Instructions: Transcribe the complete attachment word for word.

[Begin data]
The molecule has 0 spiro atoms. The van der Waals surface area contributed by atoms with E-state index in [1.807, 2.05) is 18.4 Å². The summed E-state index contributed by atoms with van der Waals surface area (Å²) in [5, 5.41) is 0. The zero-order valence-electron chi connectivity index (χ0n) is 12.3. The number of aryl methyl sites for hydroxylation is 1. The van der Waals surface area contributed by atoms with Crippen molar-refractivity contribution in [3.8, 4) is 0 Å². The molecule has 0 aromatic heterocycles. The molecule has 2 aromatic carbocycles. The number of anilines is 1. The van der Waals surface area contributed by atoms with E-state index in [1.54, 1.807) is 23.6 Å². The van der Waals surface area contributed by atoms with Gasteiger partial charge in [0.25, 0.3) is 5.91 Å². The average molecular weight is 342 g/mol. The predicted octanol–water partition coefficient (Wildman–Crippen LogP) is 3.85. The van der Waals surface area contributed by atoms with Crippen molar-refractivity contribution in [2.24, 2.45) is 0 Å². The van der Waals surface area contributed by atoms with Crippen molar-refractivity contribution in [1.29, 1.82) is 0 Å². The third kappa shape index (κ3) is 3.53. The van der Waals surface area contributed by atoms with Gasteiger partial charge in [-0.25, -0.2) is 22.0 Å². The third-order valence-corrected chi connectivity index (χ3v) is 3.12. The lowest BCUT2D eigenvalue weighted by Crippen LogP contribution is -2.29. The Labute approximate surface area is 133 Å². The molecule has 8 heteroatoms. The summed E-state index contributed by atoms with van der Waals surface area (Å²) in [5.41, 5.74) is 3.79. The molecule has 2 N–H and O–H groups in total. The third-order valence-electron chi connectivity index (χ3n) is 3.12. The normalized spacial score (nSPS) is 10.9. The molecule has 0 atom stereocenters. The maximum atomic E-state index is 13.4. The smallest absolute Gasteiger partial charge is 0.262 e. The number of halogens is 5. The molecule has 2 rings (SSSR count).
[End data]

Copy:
The molecule has 0 spiro atoms. The van der Waals surface area contributed by atoms with E-state index in [1.807, 2.05) is 18.4 Å². The summed E-state index contributed by atoms with van der Waals surface area (Å²) in [5, 5.41) is 0. The zero-order valence-electron chi connectivity index (χ0n) is 12.3. The number of aryl methyl sites for hydroxylation is 1. The van der Waals surface area contributed by atoms with Crippen molar-refractivity contribution in [3.8, 4) is 0 Å². The molecule has 0 aromatic heterocycles. The molecule has 2 aromatic carbocycles. The number of anilines is 1. The van der Waals surface area contributed by atoms with E-state index in [1.54, 1.807) is 23.6 Å². The van der Waals surface area contributed by atoms with Gasteiger partial charge in [0.25, 0.3) is 5.91 Å². The average molecular weight is 342 g/mol. The predicted octanol–water partition coefficient (Wildman–Crippen LogP) is 3.85. The van der Waals surface area contributed by atoms with Crippen molar-refractivity contribution in [2.24, 2.45) is 0 Å². The van der Waals surface area contributed by atoms with Crippen molar-refractivity contribution in [1.29, 1.82) is 0 Å². The third kappa shape index (κ3) is 3.53. The van der Waals surface area contributed by atoms with Gasteiger partial charge in [-0.25, -0.2) is 22.0 Å². The third-order valence-corrected chi connectivity index (χ3v) is 3.12. The lowest BCUT2D eigenvalue weighted by Crippen LogP contribution is -2.29. The Labute approximate surface area is 133 Å². The molecule has 8 heteroatoms. The summed E-state index contributed by atoms with van der Waals surface area (Å²) in [5.41, 5.74) is 3.79. The molecule has 2 N–H and O–H groups in total. The third-order valence-electron chi connectivity index (χ3n) is 3.12. The normalized spacial score (nSPS) is 10.9. The molecule has 0 atom stereocenters. The maximum atomic E-state index is 13.4. The smallest absolute Gasteiger partial charge is 0.262 e. The number of halogens is 5. The molecule has 2 rings (SSSR count).